Better Pay: The average freelancer is paid better than 70 percent of the regular worker, an average of $ 28 an hour.

Location independence: Freelancers work on their terms, be it from home, in a café or on the go.

Freedom to Choose Customers: Freelancers are not indebted to the company's power structure, reckless management, or supervisory control. They choose their own customers. When a particular relationship isn't working, a freelance professional can easily break up.

Ability to prioritize personal needs: 46 percent of freelancers say they prefer their work pattern because they cannot work for a traditional employer due to personal conditions such as illness, injury, or more.

This is not all to say that freelance life is trouble free. Setting your own schedule, sticking to that schedule, and meeting deadlines are easier said than done. Once you're used to the guard rails of a 9-5 job, navigating the open seas of the professional economy can take practice.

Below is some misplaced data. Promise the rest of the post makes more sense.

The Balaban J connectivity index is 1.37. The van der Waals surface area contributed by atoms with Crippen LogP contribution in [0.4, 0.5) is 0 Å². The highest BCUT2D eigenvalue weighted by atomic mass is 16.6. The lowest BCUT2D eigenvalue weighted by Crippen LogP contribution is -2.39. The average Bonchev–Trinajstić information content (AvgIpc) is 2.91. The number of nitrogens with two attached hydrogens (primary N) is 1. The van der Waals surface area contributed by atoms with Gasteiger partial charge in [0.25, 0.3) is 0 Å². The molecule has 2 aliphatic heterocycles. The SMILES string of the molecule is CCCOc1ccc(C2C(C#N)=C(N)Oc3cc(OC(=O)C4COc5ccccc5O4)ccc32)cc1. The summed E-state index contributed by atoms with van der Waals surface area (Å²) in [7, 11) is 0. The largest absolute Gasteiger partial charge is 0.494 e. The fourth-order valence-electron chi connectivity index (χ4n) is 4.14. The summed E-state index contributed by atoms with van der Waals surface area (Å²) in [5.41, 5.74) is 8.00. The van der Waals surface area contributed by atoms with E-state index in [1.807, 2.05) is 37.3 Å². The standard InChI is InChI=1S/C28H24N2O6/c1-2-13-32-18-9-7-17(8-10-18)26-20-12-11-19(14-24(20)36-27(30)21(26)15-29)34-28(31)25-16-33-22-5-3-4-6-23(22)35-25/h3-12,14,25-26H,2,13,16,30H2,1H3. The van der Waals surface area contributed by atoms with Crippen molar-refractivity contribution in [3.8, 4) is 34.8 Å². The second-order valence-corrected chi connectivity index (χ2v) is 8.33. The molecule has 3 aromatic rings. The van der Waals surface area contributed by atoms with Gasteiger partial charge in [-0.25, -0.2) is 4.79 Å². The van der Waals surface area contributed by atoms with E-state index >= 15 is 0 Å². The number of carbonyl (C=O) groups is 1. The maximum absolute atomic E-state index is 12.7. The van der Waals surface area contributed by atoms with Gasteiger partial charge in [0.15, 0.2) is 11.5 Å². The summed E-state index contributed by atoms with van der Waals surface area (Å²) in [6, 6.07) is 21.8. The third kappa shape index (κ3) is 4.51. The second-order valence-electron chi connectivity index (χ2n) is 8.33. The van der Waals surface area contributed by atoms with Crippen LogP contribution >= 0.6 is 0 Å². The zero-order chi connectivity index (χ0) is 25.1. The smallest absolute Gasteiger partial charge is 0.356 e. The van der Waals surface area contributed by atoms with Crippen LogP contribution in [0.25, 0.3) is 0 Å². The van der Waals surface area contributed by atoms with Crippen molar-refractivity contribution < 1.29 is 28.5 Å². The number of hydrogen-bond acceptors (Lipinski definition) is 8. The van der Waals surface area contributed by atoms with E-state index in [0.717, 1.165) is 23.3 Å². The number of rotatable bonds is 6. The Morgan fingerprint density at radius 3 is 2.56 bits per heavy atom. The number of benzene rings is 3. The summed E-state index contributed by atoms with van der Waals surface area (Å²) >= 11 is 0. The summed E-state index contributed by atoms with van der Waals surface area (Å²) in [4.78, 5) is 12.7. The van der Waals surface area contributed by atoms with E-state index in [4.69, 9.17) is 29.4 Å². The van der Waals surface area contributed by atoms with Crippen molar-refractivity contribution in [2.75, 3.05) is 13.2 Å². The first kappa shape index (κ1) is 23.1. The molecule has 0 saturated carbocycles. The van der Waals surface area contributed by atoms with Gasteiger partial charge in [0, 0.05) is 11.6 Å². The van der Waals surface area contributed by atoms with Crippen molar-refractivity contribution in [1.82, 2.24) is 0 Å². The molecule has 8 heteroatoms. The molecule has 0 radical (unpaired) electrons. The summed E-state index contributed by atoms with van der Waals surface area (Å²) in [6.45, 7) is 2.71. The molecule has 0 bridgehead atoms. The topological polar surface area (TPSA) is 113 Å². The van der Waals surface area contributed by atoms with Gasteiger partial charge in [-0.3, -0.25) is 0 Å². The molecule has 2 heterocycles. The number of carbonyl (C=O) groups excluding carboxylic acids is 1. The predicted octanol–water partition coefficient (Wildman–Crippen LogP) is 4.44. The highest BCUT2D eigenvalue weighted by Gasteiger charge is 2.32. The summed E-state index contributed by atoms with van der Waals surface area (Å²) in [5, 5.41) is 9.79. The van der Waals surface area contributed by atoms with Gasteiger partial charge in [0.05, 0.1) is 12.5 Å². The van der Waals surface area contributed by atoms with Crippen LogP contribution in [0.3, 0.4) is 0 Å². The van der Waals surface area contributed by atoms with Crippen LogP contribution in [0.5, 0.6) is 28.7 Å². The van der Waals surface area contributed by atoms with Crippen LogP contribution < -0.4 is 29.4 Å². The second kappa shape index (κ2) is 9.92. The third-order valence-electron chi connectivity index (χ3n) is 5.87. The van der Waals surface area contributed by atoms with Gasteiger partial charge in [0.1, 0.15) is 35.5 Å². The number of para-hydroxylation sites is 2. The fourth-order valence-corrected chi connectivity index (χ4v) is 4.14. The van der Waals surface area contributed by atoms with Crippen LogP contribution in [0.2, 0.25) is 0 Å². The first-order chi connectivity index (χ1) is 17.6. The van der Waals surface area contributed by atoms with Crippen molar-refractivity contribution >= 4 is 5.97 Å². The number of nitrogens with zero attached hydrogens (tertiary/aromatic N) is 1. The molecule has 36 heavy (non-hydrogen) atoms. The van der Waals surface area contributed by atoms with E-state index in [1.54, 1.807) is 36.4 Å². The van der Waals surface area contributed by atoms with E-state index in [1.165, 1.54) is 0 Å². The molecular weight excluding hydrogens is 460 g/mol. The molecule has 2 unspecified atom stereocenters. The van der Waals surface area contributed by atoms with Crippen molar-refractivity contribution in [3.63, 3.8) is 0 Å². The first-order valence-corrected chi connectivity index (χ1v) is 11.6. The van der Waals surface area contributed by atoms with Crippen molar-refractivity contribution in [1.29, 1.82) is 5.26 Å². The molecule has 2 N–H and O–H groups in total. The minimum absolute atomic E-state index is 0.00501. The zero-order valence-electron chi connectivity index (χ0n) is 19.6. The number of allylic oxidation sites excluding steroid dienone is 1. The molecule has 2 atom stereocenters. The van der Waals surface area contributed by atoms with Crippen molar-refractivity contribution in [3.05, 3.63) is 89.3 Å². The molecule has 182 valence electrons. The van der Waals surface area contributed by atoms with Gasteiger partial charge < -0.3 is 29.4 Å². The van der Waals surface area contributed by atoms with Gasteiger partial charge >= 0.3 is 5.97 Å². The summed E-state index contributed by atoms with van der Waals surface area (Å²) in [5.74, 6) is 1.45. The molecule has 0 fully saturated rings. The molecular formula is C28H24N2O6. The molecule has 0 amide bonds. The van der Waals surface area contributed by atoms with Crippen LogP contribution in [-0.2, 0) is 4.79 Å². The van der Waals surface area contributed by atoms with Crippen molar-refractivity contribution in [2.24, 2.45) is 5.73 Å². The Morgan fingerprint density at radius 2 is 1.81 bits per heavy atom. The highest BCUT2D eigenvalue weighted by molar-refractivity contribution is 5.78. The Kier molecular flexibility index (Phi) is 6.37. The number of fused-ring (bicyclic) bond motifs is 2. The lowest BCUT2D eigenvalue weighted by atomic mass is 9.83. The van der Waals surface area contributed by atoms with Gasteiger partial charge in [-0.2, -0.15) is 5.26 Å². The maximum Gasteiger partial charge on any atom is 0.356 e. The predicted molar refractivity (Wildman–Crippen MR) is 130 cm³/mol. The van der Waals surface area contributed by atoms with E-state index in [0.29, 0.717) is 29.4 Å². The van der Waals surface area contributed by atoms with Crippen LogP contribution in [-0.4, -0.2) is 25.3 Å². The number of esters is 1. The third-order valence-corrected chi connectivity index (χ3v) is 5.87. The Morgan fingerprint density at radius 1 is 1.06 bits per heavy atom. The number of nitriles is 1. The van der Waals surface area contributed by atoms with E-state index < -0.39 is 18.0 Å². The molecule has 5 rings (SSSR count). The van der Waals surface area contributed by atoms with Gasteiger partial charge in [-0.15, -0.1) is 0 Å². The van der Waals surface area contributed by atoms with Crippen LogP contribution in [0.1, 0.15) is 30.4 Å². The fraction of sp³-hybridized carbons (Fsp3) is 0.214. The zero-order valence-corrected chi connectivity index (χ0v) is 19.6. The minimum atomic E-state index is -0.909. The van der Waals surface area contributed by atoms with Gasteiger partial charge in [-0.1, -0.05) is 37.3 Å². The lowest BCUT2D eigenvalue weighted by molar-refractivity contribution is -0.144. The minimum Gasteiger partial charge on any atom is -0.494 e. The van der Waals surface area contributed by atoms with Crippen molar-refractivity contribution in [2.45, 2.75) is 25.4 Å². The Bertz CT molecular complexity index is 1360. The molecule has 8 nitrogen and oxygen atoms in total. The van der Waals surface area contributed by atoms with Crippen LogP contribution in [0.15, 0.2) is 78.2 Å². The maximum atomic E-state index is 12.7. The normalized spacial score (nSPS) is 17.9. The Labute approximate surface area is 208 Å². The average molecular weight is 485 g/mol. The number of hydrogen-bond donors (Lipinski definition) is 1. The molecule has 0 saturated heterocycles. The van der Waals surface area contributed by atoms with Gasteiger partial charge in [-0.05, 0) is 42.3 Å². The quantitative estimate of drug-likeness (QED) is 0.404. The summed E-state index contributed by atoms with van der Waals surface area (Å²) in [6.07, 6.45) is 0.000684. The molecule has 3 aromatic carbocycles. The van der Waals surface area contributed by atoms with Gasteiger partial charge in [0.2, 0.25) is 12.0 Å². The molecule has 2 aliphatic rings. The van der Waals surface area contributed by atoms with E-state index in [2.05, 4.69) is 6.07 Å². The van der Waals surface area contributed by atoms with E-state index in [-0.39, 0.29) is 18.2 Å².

Below we've outlined some of the best ways to make your freelance life easier.

Build your office.

Location independence can be exciting. You can work in whatever clothing you want, be it a suit and tie, pajamas or simple old tighty whities. The decision to make your kitchen table, coffee shop, or hotel lobby your office is a level of freedom you may not have expected. However, you will quickly find that some locations are more productive than others, and a suitable workplace can make all the difference in your career.

Refrain from working from bed. Waking up from bed sounds pleasant, especially if you decide to go freelance because of a chronic illness, but it also has its drawbacks. Lots of people do this – a study shows that 80 percent of young professionals work from bed. Unfortunately, this choice can negatively impact your work routine and health in a number of ways.